Cheering you up for a dreadful Wednesday, one song at a time
For those of us taking care of business during the regular work week, I guess it’s safe to assume we’ve all felt that dreadful Wednesday blues. Sometimes, that middle point of the work week can be a true drag. But help is on the way!
This is the second post of a new recurring feature I introduced last Wednesday. As noted then, I’m not sure yet whether it is going to become a weekly series.
Today’s pick is Workin’ For a Livin’, a tune by Huey Lewis and the News I’ve dug since the first time I heard it on the radio back in Germany in the early ’80s. Co-written by Lewis and News lead guitarist Chris Hayes, the song first appeared on Picture This, the sophomore album by Huey Lewis and the News that came out in January 1982. It was also released separately as a single in July that year.
Workin’ For a Livin’ became the band’s third charting single in the U.S. on the Billboard Hot 100, reaching no. 41. It did better on the Mainstream Rock chart where it climbed to no. 20. The band’s mega hit The Power of Love from 1985 was still about three years away.
Happy Hump Day, and always remember the words of the wise George Harrison: All things must pass!
A selection of newly released music that caught my attention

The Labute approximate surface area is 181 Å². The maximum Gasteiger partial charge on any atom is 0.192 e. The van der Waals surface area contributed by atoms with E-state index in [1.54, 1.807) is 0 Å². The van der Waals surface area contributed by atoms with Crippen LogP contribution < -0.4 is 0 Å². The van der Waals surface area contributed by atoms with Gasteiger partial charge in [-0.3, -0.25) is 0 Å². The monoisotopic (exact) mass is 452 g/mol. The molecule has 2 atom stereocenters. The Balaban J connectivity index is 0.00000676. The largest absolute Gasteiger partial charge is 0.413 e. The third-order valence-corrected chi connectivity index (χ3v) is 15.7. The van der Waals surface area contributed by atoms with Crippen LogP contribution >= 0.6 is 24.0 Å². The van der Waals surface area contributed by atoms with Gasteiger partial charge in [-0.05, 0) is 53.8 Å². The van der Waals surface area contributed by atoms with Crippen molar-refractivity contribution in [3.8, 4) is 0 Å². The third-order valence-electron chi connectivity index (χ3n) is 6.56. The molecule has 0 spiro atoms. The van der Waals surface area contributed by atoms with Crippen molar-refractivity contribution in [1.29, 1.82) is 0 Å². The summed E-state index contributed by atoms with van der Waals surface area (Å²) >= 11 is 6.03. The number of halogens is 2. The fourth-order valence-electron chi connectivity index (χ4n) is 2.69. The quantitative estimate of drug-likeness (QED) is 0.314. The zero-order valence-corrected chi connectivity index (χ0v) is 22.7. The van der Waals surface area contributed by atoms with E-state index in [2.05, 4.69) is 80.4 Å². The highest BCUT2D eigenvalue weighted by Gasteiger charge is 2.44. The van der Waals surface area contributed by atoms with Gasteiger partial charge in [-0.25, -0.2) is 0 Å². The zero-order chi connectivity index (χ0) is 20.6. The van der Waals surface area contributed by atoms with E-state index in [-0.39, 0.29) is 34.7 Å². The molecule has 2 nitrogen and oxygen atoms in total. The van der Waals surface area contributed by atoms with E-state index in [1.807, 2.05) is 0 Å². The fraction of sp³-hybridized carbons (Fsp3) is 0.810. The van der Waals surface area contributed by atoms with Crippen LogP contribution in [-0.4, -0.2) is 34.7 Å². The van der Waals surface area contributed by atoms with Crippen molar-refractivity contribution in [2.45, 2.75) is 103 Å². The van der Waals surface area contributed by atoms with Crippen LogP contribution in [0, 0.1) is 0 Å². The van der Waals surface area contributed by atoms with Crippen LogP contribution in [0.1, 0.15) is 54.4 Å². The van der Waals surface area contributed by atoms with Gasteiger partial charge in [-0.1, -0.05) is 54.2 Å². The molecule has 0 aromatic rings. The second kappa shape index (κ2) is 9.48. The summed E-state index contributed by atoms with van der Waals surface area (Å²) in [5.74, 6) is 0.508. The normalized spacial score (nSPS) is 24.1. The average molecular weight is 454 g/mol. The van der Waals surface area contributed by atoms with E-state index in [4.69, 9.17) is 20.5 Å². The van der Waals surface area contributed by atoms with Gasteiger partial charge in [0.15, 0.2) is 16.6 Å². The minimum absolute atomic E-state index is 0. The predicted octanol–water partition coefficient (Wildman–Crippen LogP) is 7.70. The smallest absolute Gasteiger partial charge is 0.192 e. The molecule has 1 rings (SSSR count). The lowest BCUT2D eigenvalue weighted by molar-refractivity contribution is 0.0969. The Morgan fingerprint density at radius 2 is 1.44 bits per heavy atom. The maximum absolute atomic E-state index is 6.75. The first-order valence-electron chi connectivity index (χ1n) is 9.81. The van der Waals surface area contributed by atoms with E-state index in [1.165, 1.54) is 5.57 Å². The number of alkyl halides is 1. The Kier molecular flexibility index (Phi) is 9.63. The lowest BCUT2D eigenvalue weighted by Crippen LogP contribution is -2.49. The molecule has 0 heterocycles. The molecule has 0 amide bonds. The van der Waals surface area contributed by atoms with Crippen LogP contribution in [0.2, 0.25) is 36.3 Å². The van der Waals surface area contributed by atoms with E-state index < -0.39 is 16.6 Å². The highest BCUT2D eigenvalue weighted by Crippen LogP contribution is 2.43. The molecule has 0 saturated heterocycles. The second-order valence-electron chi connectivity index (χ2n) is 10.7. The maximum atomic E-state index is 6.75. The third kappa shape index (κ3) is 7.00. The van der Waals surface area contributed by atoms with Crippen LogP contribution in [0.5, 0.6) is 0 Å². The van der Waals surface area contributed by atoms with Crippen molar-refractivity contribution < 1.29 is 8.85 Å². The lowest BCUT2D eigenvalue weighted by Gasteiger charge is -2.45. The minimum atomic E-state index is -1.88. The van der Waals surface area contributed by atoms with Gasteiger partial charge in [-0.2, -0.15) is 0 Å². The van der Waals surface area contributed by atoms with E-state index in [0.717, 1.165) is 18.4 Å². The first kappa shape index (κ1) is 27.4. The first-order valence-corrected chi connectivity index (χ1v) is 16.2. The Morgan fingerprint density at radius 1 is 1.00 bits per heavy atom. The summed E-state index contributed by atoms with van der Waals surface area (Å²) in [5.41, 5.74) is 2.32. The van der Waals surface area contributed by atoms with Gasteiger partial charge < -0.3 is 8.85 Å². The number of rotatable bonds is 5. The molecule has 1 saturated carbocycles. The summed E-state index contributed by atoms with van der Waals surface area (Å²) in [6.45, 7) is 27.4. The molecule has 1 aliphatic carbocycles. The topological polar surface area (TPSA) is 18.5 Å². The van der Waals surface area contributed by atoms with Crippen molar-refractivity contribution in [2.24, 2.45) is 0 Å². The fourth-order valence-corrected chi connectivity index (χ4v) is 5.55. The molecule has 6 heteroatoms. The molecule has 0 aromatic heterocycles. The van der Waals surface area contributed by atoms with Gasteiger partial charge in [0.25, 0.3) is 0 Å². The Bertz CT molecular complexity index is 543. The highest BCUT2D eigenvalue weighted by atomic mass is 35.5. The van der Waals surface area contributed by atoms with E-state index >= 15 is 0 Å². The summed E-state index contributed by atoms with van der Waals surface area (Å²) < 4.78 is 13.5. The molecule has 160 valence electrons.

This has been an extremely busy week on the work and family fronts, which hardly left any time to listen to music and reading posts written by my fellow music bloggers – not to mention writing something myself. Time to start catching up! A great place to begin is to take a look at newly released music. And I found some really good stuff, mostly by bands I had not heard of before. There’s also a nice collaboration single by former Toto guitarist Steve Lukather.
South of Eden/The Talk
South of Eden, formerly known as Black Coffee, are a four-piece rock band from Columbus, Ohio: Ehab Omran (lead vocals, acoustic guitar), Justin Young (lead guitar, vocals), Tom McCullough (drums) and Nick Frantianne (bass). According to their website, the band has already performed alongside everyone from the Foo Fighters to System of a Down, and invite you to join them on their journey of looking at rock ‘n’ roll through a modern lens…Originally from the country of Jordan, Ehab primarily listened to the Arabic music his parents would play, in addition to superstars like Michael Jackson, Phil Collins, and James Brown. After coming to America, he was introduced to a wider range of music that inspired him: eighties and nineties rock including Guns N’ Roses and notably Queen…Ehab and Nick performed together in various bands (channeling Iron Maiden, Red Hot Chili Peppers, and Alice In Chains) and eventually joined Justin and Tom who had been working on their own band (influenced by Van Halen and Black Sabbath). The Talk is the title track of the band’s debut EP, which came out yesterday (August 21). Credited to Omran, Young, McCullough and producer Greg Wells, this nice rocker reminds me a bit of Greta Van Fleet. While it’s more on the aggressive side, it’s got a catchy melody. Check it out!
The Lemon Twigs/Hell on Wheels